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Fines increased for ticket offences

Workplace inspection

Employers, supervisors and workers are facing new or increased fines on tickets issued by Ministry of Labour inspectors for nearly 300 health and safety infractions. These changes appear as amendments to the Occupational Health and Safety Act and its regulations.

The act allows inspectors to issue tickets on site to employers, supervisors and workers for specific contraventions. Ticket fines now range from $250 to $350 for workers, $450 to $550 for supervisors and $550 to $650 for employers.

With the possibility of costly penalties adding up, employers should look at ways to ensure they are in compliance, says WSPS Consultant John VanLenthe. Find his suggestions, and more about the amendments, below.

What's changed and how

The changes to the act are set out in schedules under Regulation 950 of the Provincial Amendments Act by order of the Chief Justice of the Ontario Court of Justice. Here are some examples of changes that could affect your workplace:

  • employer failing to ensure that a worker completes the province's mandatory health and safety awareness training program (new fine, $550),
  • employer failing to ensure that a worker has valid working at heights training (new fine, $550),
  • supervisor failing to ensure a worker wears protective footwear that complies with Section 23 of O. Reg. 213/91 (new fine, $450),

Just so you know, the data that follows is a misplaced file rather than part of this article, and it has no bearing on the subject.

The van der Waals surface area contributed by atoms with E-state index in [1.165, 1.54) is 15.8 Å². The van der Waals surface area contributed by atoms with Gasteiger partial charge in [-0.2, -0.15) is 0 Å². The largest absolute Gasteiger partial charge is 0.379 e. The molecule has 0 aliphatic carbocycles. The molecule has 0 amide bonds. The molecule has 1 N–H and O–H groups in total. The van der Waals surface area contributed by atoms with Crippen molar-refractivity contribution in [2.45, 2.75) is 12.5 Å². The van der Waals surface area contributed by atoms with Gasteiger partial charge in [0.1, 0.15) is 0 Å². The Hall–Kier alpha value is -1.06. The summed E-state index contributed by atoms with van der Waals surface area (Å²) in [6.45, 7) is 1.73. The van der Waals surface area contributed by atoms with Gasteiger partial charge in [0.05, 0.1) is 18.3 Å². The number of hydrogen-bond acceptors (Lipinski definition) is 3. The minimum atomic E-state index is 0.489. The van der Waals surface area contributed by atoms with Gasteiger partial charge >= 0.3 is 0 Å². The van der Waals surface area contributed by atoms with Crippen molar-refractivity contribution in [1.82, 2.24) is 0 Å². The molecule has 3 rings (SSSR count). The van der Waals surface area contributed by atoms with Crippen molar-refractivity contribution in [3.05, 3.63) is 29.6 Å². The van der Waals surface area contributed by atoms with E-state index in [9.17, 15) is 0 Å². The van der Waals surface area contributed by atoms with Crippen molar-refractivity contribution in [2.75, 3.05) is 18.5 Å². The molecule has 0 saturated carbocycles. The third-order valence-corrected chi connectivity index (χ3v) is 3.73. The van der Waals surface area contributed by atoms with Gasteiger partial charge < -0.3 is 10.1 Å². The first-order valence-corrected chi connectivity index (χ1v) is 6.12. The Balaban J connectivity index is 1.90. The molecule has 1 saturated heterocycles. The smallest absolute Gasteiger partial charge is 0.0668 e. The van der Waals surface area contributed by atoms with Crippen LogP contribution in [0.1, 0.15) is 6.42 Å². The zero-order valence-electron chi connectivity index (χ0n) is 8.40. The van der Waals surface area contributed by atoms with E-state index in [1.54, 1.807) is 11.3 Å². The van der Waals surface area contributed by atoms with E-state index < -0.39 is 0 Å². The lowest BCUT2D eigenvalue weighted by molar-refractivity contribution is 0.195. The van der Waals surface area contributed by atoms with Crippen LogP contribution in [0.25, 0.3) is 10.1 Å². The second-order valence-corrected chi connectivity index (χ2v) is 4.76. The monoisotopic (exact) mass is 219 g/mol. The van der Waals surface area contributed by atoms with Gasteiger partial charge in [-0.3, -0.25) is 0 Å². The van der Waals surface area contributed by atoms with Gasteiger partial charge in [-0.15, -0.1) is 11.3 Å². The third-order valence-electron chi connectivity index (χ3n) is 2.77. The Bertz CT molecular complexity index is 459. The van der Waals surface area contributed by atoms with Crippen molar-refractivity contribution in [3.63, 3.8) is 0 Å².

• worker beginning work on electrical installations, equipment or conductors without ensuring safety requirements have been met according to Sections 42(1) and 42(2) of O. Reg. 851 (new fine $250).

Take steps to ensure tickets aren't issued in the first place

"Ticketing is one of the methods Inspectors use to seek compliance," says John. "The Inspector could also issue a stop-work compliance order, which would take the equipment or process out of service until you comply with the order and obtain the ministry's approval to resume. That's very costly in terms of production loss. The best way to avoid tickets, orders, or even greater consequences, such as injuries and prosecutions, is to ensure you’re in compliance with the act and regulations."

Here's what John recommends:

  • maintain constant vigilance. For example, how do you ensure a machine guard is not removed or still works? "Put systems in place," says John. "This could mean adding machine guard checks to the joint health and safety committee's monthly inspection checklist, or including a guard check in the operator's pre-shift report. As a supervisor, check to make sure those critical items are in place and functioning.",
  • conduct annual compliance audits. "Once a year, go through the act and regulations, highlight every section that applies to you, and determine if you are in compliance and what you are doing to maintain compliance. If you have designated substances in your workplace, for example, ask, 'Am I updating my designated substances assessments every year? Am I reviewing results with the joint health and safety committee? Do I have medical surveillance in place?' If you can't do the audit yourself, ask us to do one," says John.

How we can help

  • Improve your compliance by scheduling an annual legal compliance audit with one of our expert Consultants. We can pinpoint where you are not in compliance, why, and what you can do about it.